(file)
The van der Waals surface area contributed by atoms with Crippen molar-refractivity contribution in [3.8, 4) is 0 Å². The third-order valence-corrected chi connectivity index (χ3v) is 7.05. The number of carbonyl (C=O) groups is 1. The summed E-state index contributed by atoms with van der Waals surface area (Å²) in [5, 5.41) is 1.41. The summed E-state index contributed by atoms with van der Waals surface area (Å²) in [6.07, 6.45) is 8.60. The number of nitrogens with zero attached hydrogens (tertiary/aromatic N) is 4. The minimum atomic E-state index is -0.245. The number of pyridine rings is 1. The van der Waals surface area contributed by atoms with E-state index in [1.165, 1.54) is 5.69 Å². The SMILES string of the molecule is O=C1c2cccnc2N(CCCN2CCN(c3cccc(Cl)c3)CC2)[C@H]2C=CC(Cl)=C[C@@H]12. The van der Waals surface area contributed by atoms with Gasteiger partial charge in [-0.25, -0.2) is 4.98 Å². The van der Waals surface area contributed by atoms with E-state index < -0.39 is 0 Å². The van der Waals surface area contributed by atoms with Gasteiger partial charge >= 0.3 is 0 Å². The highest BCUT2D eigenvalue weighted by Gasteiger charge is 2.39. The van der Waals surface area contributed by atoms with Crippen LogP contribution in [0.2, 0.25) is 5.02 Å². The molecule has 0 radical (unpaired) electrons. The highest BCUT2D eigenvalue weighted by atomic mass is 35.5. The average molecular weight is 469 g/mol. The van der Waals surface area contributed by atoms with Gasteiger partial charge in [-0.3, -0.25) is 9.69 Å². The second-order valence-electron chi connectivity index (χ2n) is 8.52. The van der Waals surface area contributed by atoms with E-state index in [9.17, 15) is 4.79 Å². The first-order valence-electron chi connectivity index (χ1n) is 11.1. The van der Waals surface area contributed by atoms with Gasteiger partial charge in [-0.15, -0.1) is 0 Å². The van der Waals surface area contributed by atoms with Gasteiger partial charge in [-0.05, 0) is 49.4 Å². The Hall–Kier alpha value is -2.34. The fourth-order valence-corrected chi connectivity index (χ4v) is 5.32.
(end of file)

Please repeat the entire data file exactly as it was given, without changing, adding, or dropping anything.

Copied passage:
The van der Waals surface area contributed by atoms with Crippen molar-refractivity contribution in [3.8, 4) is 0 Å². The third-order valence-corrected chi connectivity index (χ3v) is 7.05. The number of carbonyl (C=O) groups is 1. The summed E-state index contributed by atoms with van der Waals surface area (Å²) in [5, 5.41) is 1.41. The summed E-state index contributed by atoms with van der Waals surface area (Å²) in [6.07, 6.45) is 8.60. The number of nitrogens with zero attached hydrogens (tertiary/aromatic N) is 4. The minimum atomic E-state index is -0.245. The number of pyridine rings is 1. The van der Waals surface area contributed by atoms with E-state index in [1.165, 1.54) is 5.69 Å². The SMILES string of the molecule is O=C1c2cccnc2N(CCCN2CCN(c3cccc(Cl)c3)CC2)[C@H]2C=CC(Cl)=C[C@@H]12. The van der Waals surface area contributed by atoms with Gasteiger partial charge in [-0.25, -0.2) is 4.98 Å². The van der Waals surface area contributed by atoms with E-state index < -0.39 is 0 Å². The van der Waals surface area contributed by atoms with Gasteiger partial charge >= 0.3 is 0 Å². The highest BCUT2D eigenvalue weighted by Gasteiger charge is 2.39. The van der Waals surface area contributed by atoms with Crippen LogP contribution in [0.2, 0.25) is 5.02 Å². The molecule has 0 radical (unpaired) electrons. The highest BCUT2D eigenvalue weighted by atomic mass is 35.5. The average molecular weight is 469 g/mol. The van der Waals surface area contributed by atoms with Gasteiger partial charge in [-0.3, -0.25) is 9.69 Å². The second-order valence-electron chi connectivity index (χ2n) is 8.52. The van der Waals surface area contributed by atoms with E-state index in [9.17, 15) is 4.79 Å². The first-order valence-electron chi connectivity index (χ1n) is 11.1. The van der Waals surface area contributed by atoms with Gasteiger partial charge in [-0.15, -0.1) is 0 Å². The van der Waals surface area contributed by atoms with Gasteiger partial charge in [-0.05, 0) is 49.4 Å². The Hall–Kier alpha value is -2.34. The fourth-order valence-corrected chi connectivity index (χ4v) is 5.32.